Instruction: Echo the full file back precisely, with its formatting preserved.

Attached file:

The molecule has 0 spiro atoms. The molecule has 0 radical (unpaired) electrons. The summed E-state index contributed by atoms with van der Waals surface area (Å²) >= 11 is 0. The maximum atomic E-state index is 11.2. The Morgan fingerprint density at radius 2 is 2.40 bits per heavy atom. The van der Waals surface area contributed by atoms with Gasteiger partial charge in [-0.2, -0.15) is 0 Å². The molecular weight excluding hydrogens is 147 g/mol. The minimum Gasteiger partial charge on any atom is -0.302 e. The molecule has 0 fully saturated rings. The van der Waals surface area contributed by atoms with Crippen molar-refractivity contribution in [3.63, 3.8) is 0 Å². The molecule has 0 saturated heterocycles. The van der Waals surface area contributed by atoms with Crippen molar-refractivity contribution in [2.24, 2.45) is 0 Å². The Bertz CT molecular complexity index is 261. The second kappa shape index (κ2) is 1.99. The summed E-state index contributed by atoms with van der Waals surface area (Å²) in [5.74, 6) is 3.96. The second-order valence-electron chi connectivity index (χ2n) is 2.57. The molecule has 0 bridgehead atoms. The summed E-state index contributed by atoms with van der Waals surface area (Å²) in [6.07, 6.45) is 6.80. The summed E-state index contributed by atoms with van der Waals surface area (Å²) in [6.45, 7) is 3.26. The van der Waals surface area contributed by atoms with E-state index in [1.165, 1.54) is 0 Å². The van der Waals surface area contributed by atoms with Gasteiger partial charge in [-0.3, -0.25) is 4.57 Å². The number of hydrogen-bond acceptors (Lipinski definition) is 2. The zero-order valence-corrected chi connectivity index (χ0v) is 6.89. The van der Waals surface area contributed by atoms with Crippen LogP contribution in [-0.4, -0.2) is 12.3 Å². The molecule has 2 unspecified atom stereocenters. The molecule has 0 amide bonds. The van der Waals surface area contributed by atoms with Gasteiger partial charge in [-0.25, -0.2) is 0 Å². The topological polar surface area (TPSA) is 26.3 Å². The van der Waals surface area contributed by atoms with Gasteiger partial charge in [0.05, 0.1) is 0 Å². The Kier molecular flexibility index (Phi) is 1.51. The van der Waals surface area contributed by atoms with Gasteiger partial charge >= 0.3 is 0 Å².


The molecule has 0 spiro atoms. The molecule has 0 radical (unpaired) electrons. The summed E-state index contributed by atoms with van der Waals surface area (Å²) >= 11 is 0. The maximum atomic E-state index is 11.2. The Morgan fingerprint density at radius 2 is 2.40 bits per heavy atom. The van der Waals surface area contributed by atoms with Gasteiger partial charge in [-0.2, -0.15) is 0 Å². The molecular weight excluding hydrogens is 147 g/mol. The minimum Gasteiger partial charge on any atom is -0.302 e. The molecule has 0 fully saturated rings. The van der Waals surface area contributed by atoms with Crippen molar-refractivity contribution in [3.63, 3.8) is 0 Å². The molecule has 0 saturated heterocycles. The van der Waals surface area contributed by atoms with Crippen molar-refractivity contribution in [2.24, 2.45) is 0 Å². The Bertz CT molecular complexity index is 261. The second kappa shape index (κ2) is 1.99. The summed E-state index contributed by atoms with van der Waals surface area (Å²) in [5.74, 6) is 3.96. The second-order valence-electron chi connectivity index (χ2n) is 2.57. The molecule has 0 bridgehead atoms. The summed E-state index contributed by atoms with van der Waals surface area (Å²) in [6.07, 6.45) is 6.80. The summed E-state index contributed by atoms with van der Waals surface area (Å²) in [6.45, 7) is 3.26. The van der Waals surface area contributed by atoms with E-state index in [1.165, 1.54) is 0 Å². The van der Waals surface area contributed by atoms with Gasteiger partial charge in [-0.3, -0.25) is 4.57 Å². The number of hydrogen-bond acceptors (Lipinski definition) is 2. The zero-order valence-corrected chi connectivity index (χ0v) is 6.89. The van der Waals surface area contributed by atoms with Crippen LogP contribution in [-0.4, -0.2) is 12.3 Å². The molecule has 2 unspecified atom stereocenters. The molecule has 0 amide bonds. The van der Waals surface area contributed by atoms with Gasteiger partial charge in [-0.25, -0.2) is 0 Å². The topological polar surface area (TPSA) is 26.3 Å². The van der Waals surface area contributed by atoms with Gasteiger partial charge in [0.05, 0.1) is 0 Å². The Kier molecular flexibility index (Phi) is 1.51. The van der Waals surface area contributed by atoms with Gasteiger partial charge >= 0.3 is 0 Å².